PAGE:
What We Learnt At The Men’s AW19 Fashion Weeks
Dries Van Noten runway, Paris, 17 January. Photograph by WWD/Shutterstock
Our 11 takeaway trends from this season’s runway shows.
Some designers stretched for reinvention, some reproduced the tried and tested, and some took menswear to new, challenging, far-out places. The result was a grand bazaar of men’s style that shot out in all directions like a star-streaming firework. Spectacular? Certainly. But it also proved rather a lot to take in. Here, then, by way of a reader’s digest, are the 11 points of interest drawn from the AW19 shows that we think you should know about.
01. ACCESSOMORPHOSIS IS CATCHING ON
From left: A-Cold-Wall\* runway, London, 7 January. Photograph by WWD/Shutterstock; Dries Van Noten runway, Paris, 17 January. Photograph by IMAXTree; Louis Vuitton runway, Paris, 17 January. Photograph by IMAXTree
Fashion loves a new word almost as much as it loves a new trend, and the one to know this season is “accessomorphosis”. Coined by Mr Virgil Abloh last year, it describes an accessory that morphs into a garment. It took hold in a big way at the Paris shows in the form of bag-sized leather pockets at Rick Owens and harnesses at 1017 ALYX 9SM, as well as popping up at Dior. Despite the broad proliferation, it was Mr Abloh who did it most and did it best. At his sophomore collection as the artistic director for Louis Vuitton men’s, there was a leather blouson that appeared to be a lovechild of a field jacket and a piece of the brand’s monogrammed luggage. Both the most useful trend we’ve seen in years and a nightmare at customs.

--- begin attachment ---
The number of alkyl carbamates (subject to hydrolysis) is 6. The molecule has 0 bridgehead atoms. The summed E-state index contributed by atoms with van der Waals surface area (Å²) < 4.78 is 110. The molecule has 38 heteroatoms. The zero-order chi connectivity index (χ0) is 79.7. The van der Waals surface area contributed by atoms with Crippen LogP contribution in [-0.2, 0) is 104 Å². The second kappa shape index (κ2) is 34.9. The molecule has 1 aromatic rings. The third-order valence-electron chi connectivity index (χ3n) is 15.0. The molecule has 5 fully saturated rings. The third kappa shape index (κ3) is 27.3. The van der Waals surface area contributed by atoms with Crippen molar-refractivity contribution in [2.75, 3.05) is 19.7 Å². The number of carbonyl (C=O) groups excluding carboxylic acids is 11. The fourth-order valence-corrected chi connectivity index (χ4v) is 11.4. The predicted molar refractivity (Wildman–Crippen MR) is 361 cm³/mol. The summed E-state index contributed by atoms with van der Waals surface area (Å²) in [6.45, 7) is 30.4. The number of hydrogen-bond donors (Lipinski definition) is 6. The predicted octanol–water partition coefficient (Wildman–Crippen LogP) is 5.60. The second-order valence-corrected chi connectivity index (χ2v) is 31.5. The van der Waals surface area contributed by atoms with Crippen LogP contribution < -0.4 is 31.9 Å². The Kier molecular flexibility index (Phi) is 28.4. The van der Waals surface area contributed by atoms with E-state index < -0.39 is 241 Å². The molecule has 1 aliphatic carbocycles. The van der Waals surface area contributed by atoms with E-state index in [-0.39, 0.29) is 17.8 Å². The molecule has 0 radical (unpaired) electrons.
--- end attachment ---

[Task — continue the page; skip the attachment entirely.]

02. LIFE IS LIKE A BOX OF MACARONS
AMI runway, Paris, 17 January. Photograph by Mr Victor Virgile/Gamma-Rapho via Getty Images
“Ladurée macarons!” exclaimed Ami’s Mr Alexandre Mattiussi backstage when asked about the inspiration for the colours in his latest collection. Pushing a sense of romance through the brand, its offering of creamy wool, rose and coffee-coloured coats and pistachio-hued sweaters felt like a box of the famous treat-purveyor’s gourmandises. After visiting the Eiffel Tower for the first time last year, Mr Mattiussi decided to pay tribute to Paris and its reputation for understated sophistication for AW19. “I wanted to show beauty and elegance, and this sense of bourgeoisie,” he said. “Bourgeoisie may be a bad word today in France, but I wanted to keep alive that idea of being well educated and wearing beautiful clothes.”